This article claim ships will “be able to sail right over the North Pole” by 2050 due to warming, but at the same time say ship tracks will make more clouds and cool the Arctic. Of course, anything is possible with the help of climate models.
More ships and more clouds mean cooling in the Arctic
With sea ice in the Arctic melting at an alarming rate, opportunities for trans-Arctic shipping are opening up, and by mid-century ships will be able to sail right over the North Pole – something not previously possible for humankind.
UConn geographer Scott Stephenson and colleagues say the growth of trans-Arctic shipping and the increase in emissions that will accompany it may offset some of the overall warming trend in the Arctic by the end of the century. Their study was published Sept. 12 in Geophysical Research Letters.
At the same time, they caution that this effect is relatively minor in the context of overall global warming, and that more ships in the Arctic would heighten the risk of environmental disasters.
By modeling changes in climate trends associated with increases in shipping traffic and subsequent increases in emissions, the researchers found that trans-Arctic shipping offsets some of the overall warming trend in the Arctic by the end of the century.
“The results surprised us,” says Stephenson, an assistant professor of geography in the College of Liberal Arts and Sciences. “We didn’t know if we would see a clear signal of warming or cooling, and the fact that we saw a clear cooling trend was unexpected.”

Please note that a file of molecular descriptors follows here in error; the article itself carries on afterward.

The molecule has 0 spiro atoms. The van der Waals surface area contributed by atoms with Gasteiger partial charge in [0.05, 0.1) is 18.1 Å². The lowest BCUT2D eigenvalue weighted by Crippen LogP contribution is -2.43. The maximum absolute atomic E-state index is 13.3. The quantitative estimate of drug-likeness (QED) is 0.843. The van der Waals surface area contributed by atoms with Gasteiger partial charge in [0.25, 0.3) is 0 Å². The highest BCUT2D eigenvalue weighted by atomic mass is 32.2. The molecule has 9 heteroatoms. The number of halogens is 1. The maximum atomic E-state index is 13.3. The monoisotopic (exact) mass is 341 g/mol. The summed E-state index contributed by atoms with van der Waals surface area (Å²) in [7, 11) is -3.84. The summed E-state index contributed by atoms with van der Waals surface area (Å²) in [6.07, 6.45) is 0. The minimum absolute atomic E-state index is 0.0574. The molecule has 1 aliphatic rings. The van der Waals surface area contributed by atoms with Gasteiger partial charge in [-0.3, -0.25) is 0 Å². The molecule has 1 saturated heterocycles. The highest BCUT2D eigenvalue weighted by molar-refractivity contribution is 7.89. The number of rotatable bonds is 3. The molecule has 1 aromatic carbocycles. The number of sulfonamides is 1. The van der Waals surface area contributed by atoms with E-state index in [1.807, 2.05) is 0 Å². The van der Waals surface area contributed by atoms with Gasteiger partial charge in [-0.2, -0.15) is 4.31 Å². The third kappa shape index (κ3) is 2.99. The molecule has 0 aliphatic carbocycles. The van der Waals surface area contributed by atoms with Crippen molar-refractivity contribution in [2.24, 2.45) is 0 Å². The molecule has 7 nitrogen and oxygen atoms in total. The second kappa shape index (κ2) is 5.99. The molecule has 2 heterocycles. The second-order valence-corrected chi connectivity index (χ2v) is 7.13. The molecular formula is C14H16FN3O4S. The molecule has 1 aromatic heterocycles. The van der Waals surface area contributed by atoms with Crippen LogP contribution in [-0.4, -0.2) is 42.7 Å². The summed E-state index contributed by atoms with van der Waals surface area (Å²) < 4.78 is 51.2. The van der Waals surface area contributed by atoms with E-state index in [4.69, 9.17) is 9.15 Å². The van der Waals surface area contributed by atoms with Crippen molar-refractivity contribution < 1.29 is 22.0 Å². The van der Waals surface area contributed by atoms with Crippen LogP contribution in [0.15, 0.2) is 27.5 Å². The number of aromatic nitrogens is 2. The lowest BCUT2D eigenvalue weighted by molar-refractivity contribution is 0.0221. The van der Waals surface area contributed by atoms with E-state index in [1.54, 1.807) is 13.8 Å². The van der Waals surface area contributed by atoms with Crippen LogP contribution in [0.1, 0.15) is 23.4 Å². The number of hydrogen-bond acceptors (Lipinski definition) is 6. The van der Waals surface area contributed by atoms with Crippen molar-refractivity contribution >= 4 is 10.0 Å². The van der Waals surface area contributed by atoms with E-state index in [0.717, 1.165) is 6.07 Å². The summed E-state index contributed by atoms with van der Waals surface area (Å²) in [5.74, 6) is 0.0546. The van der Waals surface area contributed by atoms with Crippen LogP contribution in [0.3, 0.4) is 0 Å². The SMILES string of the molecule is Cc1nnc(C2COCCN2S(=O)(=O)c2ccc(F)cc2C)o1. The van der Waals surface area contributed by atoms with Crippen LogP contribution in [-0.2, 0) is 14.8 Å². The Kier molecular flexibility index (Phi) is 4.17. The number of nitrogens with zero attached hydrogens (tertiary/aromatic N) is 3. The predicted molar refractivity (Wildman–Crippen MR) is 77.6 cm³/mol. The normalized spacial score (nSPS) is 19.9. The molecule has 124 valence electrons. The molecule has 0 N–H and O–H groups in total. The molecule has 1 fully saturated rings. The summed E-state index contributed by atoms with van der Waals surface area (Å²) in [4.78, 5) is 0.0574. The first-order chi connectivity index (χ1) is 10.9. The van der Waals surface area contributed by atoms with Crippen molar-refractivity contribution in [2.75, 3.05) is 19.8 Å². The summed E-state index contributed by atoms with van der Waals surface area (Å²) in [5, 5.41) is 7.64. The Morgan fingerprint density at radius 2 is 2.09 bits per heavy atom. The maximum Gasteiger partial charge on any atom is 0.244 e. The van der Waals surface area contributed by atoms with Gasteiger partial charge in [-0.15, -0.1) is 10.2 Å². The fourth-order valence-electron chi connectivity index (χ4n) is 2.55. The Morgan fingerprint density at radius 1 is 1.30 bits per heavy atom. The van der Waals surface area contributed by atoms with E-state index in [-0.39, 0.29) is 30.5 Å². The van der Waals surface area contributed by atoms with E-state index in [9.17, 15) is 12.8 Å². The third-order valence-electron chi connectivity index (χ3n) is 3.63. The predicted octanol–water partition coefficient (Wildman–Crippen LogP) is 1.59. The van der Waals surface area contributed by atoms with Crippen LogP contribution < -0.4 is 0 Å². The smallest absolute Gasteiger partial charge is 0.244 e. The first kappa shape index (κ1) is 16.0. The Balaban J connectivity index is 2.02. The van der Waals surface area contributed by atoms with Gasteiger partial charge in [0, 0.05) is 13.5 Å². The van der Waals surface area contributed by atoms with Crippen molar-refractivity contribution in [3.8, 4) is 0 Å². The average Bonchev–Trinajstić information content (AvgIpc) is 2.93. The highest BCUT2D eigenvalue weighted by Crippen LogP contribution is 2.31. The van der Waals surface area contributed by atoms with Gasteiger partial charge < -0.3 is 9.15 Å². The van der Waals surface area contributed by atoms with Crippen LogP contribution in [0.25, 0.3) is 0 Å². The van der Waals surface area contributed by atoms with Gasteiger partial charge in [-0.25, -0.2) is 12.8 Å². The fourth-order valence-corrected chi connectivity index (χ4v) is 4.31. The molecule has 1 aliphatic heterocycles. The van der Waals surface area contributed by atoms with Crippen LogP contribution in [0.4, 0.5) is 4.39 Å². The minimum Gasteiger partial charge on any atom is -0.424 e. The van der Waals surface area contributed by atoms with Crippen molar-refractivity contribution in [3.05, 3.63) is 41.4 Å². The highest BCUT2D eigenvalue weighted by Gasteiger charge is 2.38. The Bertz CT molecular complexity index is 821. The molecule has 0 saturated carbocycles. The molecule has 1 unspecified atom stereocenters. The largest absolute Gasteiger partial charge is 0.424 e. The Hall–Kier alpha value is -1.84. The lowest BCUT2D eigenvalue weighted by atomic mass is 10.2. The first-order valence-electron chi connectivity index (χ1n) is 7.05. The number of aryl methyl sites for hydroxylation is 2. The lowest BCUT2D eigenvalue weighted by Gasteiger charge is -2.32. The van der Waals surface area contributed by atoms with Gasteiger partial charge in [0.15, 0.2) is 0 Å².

Scientists have been aware for some time that shipping routes may affect climate in two competing ways, Stephenson says. With an increase in emissions, there is an increase in black carbon released. This sooty black carbon settles on highly reflective surfaces such as snow and ice, reducing the reflection of solar radiation, meaning the surfaces hold the radiation as heat.
The other way shipping emissions affect climate is through the sulfur dioxide released as another bi-product of fuel combustion. Rather than warming, however, Stephenson says the sulfur emissions play a role in cooling by encouraging the formation of cloud droplets and by scattering incoming sunlight.
Ship tracks form when very small, airborne particles emitted in the exhaust of large ships (and airplanes) attract water molecules, acting as ‘seeds’ (or ‘cloud condensation nuclei’) for clouds. Continued accumulation of droplets on the cloud condensation nuclei forms the thin, streaky clouds. “This is why you often see a trailing track of clouds following ships,” he says. “They call those ship tracks.”
Although the impacts of emissions have been investigated in the past, Stephenson says this study presents a more realistic and robust scenario, as it builds on the earlier studies and uses a fully coupled Earth system model, including projected emissions for future trans-Arctic shipping from 2006 to 2099, making it more dynamic.